By Carlos Guillen
Equity markets had a rather encouraging start to today's trading session as positive indicators of economic growth overseas enthused investors at the start of trading; however, mixed data from here at home coupled with resurging signs of Fed tapering have taken away most of that early oomph that stocks demonstrated at the opening bell.
With very little in terms of home grown economic data out today, factory orders are serving to shed some light on the direction of the U.S. economy, and the results were rather mixed. According to the U.S. Census Bureau, new orders for manufactured goods during September increased month-over-month by 1.7 percent to $490.8 billion, a bit worse than the Street's consensus estimate calling for a 1.8 percent month-over-month rise. Concurrently, new orders for consumer goods declined by 0.1 percent, after decreasing by 0.4 percent in the prior month, and non-defense capital goods (excluding aircraft) declined by 1.3 percent, after increasing by 1.0 percent in the prior month. These orders are considered a proxy for future business investment in items such as computers, engines and communications gear, so the most recent decline does not bode well for third quarter gross domestic product growth.
Over in the euro zone, the Markit manufacturing purchasing managers' index rose to 51.3 from 51.1 in September, above the 50 threshold that separates expansion from contraction. The more encouraging aspect of the data was that most members demonstrate improvements particularly in Spain and Italy.
In addition, over in China, the country's official non-manufacturing purchasing managers' index rose to 56.3 in October, marking a 14-month high and followed faster-than-estimated growth in two manufacturing indexes last week.
Fed officials are also shaking markets, as a number of them have made some mixed comments. Bullard told CNBC that the Federal Reserve did not have to be in a hurry to pare its $85 billion-a-month in bond purchases, because inflation is low. On the other hand, Bullard also made several comments that suggest a taper could come soon. Also, Dallas Fed President Richard Fisher suggested that tapering of bond buys could come sooner than expected, and that fiscal risks shouldn't stop the Fed from doing what is right for the economy.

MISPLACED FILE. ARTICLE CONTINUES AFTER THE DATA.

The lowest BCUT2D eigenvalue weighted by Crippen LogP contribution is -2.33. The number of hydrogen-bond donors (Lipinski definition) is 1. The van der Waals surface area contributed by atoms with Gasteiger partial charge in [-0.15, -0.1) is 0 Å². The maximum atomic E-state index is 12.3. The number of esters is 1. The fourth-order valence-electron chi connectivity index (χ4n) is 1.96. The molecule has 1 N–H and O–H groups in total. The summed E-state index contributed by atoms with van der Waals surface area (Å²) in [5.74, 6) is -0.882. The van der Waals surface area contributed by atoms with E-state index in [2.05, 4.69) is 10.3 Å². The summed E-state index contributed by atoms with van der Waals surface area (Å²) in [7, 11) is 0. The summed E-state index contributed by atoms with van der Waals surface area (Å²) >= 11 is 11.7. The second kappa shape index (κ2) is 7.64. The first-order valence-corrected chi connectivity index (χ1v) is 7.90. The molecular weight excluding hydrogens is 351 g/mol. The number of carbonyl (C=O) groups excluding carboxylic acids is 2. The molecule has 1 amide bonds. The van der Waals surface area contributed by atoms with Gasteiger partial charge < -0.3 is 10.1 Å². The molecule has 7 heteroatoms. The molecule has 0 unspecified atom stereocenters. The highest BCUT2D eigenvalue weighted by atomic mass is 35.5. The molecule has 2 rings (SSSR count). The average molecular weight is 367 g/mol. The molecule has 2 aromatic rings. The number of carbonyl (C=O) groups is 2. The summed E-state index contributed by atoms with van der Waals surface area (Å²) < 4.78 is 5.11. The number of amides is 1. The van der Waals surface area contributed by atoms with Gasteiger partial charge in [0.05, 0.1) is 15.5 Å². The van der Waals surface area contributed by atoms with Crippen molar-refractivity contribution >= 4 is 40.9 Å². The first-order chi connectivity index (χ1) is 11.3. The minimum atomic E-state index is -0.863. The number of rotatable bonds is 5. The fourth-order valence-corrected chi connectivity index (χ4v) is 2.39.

So despite the rather erratic trading actions so far today, the Dow Jones Industrial Average is entering winning territory, but this could be short lived given continuing discussions of Fed tapering today.
By David Urani
Today we got the JP Morgan Global Manufacturing PMI index, a measure of manufacturing activity around the world. It doesn't yet get the same fanfare as the US ISM manufacturing index, but perhaps that's natural given that it's a new series (started last year), and also quite ambitious you have to say given that it attempts to compile data from all across the world.
And with that, the headline reading came in at 52.1 for October, up from 51.8 in September. That makes for a two and a half year high for world manufacturing activity. PMI growth for the US, Europe, China, Japan and the UK all helped to lift the index. While 52.1 isn't necessarily high (a reading of 50 is the threshold between growth and contraction), it goes to show that after a long battle global growth appears to be back on track, particularly for Europe which has struggled to get out of its hole. The UK was growing at the fastest pace for all the nations tracked, helping to make up for the one-year low for the US. There was also Japan, who has been on an aggressive bout of government spending and hit a 41-month high.